JASS Southern Africa Gallery

On April 21st, 15 women activist leaders who are driving the Our Bodies, Our Lives Campaign met with Malawian parliamentarians to put positive women’s issues front and centre on the national HIV/AIDS agenda including the need for comprehensive treatment literacy. The campaign leaders also gave voice to the need for universal access to antiretroviral treatment and healthcare and resources that ensure Malawians have the means to adhere to their treatment regimens. This was a powerful opportunity for the campaign to help shape the critical Malawi HIV and AIDS Management Bill, and push government representatives to prioritise HIV and AIDS financing as per constitutional guidelines. Hopeful for the future, Sibongile Singini of MANERELA+ (who convened the meeting as part of the JASS partnership) says, “I am excited about the commitment from the parliamentarians. They are willing to act with us and to let us set the agenda. Nationally and at district level, they have promised that they are here and will listen to us.”

“Many of us women might say, I’ve been abused and believe that it’s just my husband without realising that it’s a system,” says activist, Primrose Kavhumbura. “But there’s a link—what we see in our families is linked to culture, tradition, the state. We need to go back and teach women this, then we start from ourselves, our families, our communities and then our country.” Along with 19 other feminist activists, Primrose participated in a feminist movement builder’s school convened by JASS Southern Africa and Katswe Sistahood in Zimbabwe. It was a dynamic week of sharing and learning how women are challenging what it means to be a “good woman” and breaking the silence on sex, sexuality and violence in their communities. 

The Our Bodies, Our Lives Campaign for Better ARVs has grown from strength to strength since its inception in 2012. JASS Southern Africa gathered over 18 Malawian partners and allies to reflect on three years of organizing alongside the women activist leaders who drive the campaign within their communities by standing up and speaking out for alternative ARVs, better healthcare and the resources to sustain their lives and livelihoods. For the women, the tangible fruits of this campaign and more than a decade of HIV-AIDS organizing are a strong marker that a movement is not built by one organization but through the learning, sharing, exchange and collaboration of many.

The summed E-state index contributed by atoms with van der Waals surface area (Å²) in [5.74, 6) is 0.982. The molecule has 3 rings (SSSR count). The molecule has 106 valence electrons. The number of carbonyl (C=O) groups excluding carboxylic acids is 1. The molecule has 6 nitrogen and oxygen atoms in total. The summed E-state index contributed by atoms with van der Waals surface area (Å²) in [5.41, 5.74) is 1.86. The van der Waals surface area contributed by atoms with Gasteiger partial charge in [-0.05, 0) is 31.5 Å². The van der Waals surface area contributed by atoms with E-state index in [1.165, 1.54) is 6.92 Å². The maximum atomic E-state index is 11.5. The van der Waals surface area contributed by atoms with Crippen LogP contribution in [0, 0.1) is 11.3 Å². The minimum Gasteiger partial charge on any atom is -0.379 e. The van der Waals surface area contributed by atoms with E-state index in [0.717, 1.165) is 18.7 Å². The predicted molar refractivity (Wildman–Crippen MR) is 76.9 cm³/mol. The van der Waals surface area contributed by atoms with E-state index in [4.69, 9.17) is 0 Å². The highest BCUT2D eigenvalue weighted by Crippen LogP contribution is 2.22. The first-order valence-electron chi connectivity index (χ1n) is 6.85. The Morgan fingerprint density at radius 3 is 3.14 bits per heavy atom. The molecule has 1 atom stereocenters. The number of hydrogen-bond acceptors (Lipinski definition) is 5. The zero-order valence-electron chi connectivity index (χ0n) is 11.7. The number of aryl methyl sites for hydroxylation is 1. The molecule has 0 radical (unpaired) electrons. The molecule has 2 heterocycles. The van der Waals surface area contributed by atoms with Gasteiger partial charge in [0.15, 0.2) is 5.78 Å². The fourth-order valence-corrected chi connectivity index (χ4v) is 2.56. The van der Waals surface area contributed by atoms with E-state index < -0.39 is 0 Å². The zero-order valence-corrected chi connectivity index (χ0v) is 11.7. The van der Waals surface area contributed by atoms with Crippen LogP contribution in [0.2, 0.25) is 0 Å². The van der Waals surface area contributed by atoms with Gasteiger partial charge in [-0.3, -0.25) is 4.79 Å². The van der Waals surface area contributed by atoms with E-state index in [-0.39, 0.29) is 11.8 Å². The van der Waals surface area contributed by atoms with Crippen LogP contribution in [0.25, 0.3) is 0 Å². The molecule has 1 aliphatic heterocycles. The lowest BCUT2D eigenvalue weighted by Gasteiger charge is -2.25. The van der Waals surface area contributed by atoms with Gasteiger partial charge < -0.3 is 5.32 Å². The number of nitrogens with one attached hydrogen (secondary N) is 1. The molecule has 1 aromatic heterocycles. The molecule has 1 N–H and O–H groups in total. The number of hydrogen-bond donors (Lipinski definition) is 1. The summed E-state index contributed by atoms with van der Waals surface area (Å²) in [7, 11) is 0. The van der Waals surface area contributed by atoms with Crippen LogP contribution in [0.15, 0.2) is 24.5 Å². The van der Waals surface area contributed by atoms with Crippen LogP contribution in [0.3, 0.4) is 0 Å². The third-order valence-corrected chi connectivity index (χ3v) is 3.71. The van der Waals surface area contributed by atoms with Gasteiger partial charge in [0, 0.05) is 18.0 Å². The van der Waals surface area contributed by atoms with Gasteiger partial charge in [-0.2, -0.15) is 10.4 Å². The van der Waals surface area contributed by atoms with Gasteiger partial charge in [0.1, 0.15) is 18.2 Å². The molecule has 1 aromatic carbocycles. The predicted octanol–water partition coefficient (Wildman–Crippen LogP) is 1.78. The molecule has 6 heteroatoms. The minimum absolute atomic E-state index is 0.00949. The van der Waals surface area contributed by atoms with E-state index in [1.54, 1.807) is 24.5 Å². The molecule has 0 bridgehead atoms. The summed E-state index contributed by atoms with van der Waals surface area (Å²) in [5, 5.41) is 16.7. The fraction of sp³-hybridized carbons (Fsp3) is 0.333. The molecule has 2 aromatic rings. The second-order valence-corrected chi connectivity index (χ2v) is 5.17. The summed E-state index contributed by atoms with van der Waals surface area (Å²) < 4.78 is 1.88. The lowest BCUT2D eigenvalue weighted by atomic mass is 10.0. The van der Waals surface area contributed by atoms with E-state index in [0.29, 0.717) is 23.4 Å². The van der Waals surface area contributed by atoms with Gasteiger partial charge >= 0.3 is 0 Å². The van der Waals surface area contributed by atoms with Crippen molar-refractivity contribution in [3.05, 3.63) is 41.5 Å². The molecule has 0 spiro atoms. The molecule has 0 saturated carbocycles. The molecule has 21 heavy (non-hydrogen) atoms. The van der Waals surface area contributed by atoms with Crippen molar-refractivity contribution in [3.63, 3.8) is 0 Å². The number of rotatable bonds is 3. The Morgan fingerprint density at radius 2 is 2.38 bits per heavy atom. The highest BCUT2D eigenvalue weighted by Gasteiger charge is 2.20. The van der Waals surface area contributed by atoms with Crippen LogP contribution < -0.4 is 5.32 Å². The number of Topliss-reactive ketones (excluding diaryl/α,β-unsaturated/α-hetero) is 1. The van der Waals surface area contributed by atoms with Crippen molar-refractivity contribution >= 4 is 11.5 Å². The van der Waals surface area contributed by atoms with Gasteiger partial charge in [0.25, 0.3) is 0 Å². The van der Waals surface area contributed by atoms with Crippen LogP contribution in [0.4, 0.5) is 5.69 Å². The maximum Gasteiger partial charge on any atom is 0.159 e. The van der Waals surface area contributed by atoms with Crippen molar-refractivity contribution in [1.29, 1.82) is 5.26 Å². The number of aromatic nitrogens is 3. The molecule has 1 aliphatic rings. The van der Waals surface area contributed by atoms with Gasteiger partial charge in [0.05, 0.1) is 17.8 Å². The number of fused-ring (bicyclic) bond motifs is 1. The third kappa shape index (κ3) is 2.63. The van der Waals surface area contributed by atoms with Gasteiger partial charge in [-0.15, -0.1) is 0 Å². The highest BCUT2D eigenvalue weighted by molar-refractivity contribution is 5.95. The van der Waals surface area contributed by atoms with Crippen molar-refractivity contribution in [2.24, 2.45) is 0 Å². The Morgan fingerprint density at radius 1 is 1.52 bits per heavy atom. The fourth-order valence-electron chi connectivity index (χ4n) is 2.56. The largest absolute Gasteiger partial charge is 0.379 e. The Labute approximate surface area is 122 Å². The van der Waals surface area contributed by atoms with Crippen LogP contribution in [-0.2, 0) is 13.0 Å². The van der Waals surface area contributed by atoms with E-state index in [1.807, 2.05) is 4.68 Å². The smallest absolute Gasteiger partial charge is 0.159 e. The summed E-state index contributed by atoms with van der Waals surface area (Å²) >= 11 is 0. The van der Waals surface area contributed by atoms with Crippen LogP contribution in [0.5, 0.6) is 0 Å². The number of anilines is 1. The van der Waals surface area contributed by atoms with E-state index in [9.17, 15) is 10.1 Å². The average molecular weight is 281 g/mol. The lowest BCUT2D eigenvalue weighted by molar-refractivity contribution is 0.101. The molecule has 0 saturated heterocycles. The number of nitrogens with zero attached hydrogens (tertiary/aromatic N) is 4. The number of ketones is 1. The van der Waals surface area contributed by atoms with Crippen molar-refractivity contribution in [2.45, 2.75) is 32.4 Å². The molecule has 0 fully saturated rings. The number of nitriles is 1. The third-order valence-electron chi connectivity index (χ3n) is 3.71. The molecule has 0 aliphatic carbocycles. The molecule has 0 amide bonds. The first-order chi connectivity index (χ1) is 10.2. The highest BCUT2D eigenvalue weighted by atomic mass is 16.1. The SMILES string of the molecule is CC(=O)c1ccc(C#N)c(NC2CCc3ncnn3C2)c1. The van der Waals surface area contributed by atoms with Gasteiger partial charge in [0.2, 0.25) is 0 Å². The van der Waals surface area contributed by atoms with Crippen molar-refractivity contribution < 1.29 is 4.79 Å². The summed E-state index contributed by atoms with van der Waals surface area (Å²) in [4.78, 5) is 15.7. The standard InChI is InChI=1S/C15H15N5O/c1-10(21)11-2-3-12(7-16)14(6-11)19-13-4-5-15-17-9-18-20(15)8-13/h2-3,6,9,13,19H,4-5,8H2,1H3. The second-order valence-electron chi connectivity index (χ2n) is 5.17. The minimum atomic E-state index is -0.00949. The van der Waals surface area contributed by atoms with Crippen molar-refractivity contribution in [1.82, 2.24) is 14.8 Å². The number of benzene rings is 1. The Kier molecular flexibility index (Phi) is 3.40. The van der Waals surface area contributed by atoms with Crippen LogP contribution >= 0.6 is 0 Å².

Over 40 women activist leaders came together to blow the lid open on sex, sexuality, power, and the silence and stigma around pleasure and women’s bodies at 2 regional Malawi Feminist Movement Builders Schools in the northern and central regions of the country.

Thirty women activists met at the JASS Malawi Feminist Movement Builders School to dig deep into feminist analysis, principles and practice. For one woman activist leader, the school embodied, ‘revolutionary change, I know that this change begins with me and if I work with my sisters, we can make a better world.’

Over 250 women activists from across the continent gathered in Lilongwe, Malawi in September 2013 to forge a new path in women’s leadership. The Women Steering Innovative Leadership in Africa Conference was an exciting space for exploding traditional notions of women’s activism and leadership, linking women across generations and contexts to think about leadership for transformation. 

On the heels of the Constitutional referendum, JASS SNA Regional Coordinator, Shereen Essof  launched her book, SheMurenga: The Zimbabwe Women’s Movement 1995-2000 in Harare and led a five women panel of dynamic and storied feminist activists spanning generations of organizing in Zimbabwe.

 

Over two days, more than 140 HIV positive women activists met in Malawi to celebrate the campaign they built to access to better ARVs and treatment literacy. As a prelude to the Global Race to SAVE Lives Conference, the national dialogue was a great opportunity for women to share and reflect as well as strategise.

JASS’ widely-recognizable symbol speaks right to the heart of women across the region. From rural activists in Northern Malawi to young women in Lusaka, the call to “cross the lines” of inequality and oppression rings true. See JASS SNA in action.